“Sometimes kids are angry or have a disagreement with the teacher and don’t know how to conduct themselves,” says Wong, P.S. 54’s librarian and a classroom teacher of 10 years. “Through yoga, they learn how to conduct themselves in a positive way.”
Wong reads from a picture book featuring yoga poses, then shows students how to do a couple of the movements for about 15–20 minutes. They work on two poses primarily—cat, in which the children, on their hands and knees, arch their backs upward like stretching felines, and downward-facing dog, with feet and hands planted on the ground, the body forming an upside down “V.” A literacy lesson follows. The mini-exercises are always done on the library rug with shoes on. “Fire drills,” says Wong, by way of explanation.
NOT WITHOUT CONTROVERSY
Fire drills aren’t the only potential disruption to yoga in school settings. The practice has drawn criticism in several districts. One local lawmaker opposed yoga being taught in Santa Fe, NM, schools in 2013. And parents of students in the Encinitas (CA) Unified School District filed a lawsuit to remove yoga class from a physical education program. Their objection: the purported religious aspects of yoga. The case was dismissed last fall.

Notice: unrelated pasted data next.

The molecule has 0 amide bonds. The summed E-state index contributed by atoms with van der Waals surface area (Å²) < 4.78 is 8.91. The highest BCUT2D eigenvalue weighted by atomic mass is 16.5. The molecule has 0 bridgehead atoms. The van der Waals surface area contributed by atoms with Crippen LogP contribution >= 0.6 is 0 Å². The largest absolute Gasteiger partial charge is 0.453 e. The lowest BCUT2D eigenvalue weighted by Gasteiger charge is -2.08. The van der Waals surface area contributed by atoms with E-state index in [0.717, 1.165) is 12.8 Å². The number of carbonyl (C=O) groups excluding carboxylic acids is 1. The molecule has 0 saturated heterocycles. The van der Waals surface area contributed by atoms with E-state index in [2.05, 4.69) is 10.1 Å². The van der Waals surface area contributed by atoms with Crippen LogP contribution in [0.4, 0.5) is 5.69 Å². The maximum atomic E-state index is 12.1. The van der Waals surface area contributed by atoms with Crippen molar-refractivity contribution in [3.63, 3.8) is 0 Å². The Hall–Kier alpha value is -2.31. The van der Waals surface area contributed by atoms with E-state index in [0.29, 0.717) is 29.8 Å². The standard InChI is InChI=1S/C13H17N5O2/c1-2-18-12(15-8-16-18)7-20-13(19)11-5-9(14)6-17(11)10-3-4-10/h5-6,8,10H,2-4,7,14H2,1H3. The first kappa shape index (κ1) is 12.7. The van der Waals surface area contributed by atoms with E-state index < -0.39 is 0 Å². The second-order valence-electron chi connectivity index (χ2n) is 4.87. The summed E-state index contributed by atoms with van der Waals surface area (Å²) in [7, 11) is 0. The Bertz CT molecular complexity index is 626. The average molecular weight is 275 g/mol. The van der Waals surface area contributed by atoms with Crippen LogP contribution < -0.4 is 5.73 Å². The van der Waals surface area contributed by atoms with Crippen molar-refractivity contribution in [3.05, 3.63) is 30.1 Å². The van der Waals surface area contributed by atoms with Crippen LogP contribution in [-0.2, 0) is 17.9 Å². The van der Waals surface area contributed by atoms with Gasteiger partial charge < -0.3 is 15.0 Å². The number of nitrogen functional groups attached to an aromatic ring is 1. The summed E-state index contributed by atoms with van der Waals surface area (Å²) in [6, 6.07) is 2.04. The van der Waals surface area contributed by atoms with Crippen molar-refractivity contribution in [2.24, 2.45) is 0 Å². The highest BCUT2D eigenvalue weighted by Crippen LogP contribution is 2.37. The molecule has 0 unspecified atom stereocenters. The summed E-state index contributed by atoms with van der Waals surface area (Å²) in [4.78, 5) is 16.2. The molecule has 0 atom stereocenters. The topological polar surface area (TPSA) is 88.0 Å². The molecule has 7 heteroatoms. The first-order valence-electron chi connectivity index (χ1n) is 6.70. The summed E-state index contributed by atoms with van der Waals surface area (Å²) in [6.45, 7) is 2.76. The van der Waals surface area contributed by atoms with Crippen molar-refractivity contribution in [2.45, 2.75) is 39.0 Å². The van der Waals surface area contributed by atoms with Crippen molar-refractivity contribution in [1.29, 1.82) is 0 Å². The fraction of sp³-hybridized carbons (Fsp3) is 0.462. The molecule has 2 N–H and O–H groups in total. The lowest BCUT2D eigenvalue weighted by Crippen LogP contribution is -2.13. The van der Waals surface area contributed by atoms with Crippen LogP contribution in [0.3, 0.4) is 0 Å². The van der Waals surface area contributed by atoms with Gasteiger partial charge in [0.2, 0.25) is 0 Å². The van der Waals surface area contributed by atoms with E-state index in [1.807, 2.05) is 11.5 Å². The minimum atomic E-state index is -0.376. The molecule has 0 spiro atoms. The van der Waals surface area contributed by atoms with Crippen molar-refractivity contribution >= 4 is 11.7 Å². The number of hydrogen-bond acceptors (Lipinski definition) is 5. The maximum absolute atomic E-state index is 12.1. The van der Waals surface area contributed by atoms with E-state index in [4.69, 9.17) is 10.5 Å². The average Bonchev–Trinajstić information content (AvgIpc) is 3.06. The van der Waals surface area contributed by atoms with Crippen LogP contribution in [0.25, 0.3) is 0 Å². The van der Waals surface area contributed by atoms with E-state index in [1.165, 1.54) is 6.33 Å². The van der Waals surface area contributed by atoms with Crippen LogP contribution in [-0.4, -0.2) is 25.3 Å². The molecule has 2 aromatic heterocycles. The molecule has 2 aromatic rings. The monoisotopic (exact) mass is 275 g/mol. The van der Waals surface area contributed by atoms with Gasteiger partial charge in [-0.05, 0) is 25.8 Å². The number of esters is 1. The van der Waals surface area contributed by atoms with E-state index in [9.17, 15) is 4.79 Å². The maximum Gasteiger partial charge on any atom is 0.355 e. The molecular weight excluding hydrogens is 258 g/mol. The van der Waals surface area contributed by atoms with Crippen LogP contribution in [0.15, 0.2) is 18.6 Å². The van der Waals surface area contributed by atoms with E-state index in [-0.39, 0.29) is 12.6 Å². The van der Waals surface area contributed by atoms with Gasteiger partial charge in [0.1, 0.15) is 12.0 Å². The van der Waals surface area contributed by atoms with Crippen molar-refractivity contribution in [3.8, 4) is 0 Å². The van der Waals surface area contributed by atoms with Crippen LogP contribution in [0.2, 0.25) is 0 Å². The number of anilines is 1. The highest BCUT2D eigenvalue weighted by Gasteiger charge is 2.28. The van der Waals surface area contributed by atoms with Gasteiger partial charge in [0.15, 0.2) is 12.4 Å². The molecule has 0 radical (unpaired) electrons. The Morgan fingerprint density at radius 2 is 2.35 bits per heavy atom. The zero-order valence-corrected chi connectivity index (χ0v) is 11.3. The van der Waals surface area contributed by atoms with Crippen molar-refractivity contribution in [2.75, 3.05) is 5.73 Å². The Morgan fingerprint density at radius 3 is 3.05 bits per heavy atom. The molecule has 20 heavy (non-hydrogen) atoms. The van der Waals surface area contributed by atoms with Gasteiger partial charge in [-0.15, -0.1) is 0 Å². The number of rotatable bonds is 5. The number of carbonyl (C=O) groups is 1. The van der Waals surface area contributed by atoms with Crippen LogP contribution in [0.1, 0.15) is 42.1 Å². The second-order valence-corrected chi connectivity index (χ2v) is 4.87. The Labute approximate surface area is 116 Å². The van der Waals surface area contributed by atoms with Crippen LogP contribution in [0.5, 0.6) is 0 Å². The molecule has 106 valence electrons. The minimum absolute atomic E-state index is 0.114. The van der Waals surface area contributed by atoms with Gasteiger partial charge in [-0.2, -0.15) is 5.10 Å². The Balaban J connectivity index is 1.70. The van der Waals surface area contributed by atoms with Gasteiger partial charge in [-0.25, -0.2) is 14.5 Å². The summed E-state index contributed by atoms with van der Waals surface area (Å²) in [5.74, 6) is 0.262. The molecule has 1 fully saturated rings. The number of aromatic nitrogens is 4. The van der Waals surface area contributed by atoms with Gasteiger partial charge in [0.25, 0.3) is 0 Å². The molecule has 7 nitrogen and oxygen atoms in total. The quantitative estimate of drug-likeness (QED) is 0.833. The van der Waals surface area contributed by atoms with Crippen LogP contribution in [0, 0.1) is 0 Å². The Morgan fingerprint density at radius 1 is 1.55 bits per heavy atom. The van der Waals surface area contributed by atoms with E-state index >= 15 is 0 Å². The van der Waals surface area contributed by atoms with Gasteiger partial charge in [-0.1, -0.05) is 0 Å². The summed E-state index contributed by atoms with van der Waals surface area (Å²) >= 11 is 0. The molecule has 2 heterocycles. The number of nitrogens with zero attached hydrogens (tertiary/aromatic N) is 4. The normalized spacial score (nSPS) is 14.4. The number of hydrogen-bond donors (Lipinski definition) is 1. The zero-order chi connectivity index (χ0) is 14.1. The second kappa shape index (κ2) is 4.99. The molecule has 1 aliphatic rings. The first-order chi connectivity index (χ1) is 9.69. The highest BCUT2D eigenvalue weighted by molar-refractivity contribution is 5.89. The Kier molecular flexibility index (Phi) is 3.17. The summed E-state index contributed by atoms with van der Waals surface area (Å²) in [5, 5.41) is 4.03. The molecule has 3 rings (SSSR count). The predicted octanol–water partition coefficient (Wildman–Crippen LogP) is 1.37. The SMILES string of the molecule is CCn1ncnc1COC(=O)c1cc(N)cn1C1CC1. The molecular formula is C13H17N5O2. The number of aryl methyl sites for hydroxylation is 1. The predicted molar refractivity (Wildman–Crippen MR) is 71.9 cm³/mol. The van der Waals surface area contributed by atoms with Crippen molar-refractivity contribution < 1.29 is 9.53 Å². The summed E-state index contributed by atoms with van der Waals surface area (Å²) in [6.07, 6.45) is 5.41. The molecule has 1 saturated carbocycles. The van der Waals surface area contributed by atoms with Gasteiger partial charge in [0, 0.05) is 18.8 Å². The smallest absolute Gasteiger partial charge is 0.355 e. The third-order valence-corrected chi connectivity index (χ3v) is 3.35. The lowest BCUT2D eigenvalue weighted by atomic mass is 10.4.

Librarians interviewed for this story have not talked about deities or karma in their yoga classes. While the practice has connections to religion, including Hinduism and Buddhism, and spirituality, yoga itself is not a belief system. And judging from patron enthusiasm for the classes, no one has a problem with performing sun salutations among the stacks.
“We’ve never had any feedback that’s negative,” says Marge Loch-Wouters, the youth services manager of the La Crosse (WI) Public Library for the last six years. “What I do hear is, ‘Oooh! When are you starting to do yoga again?’”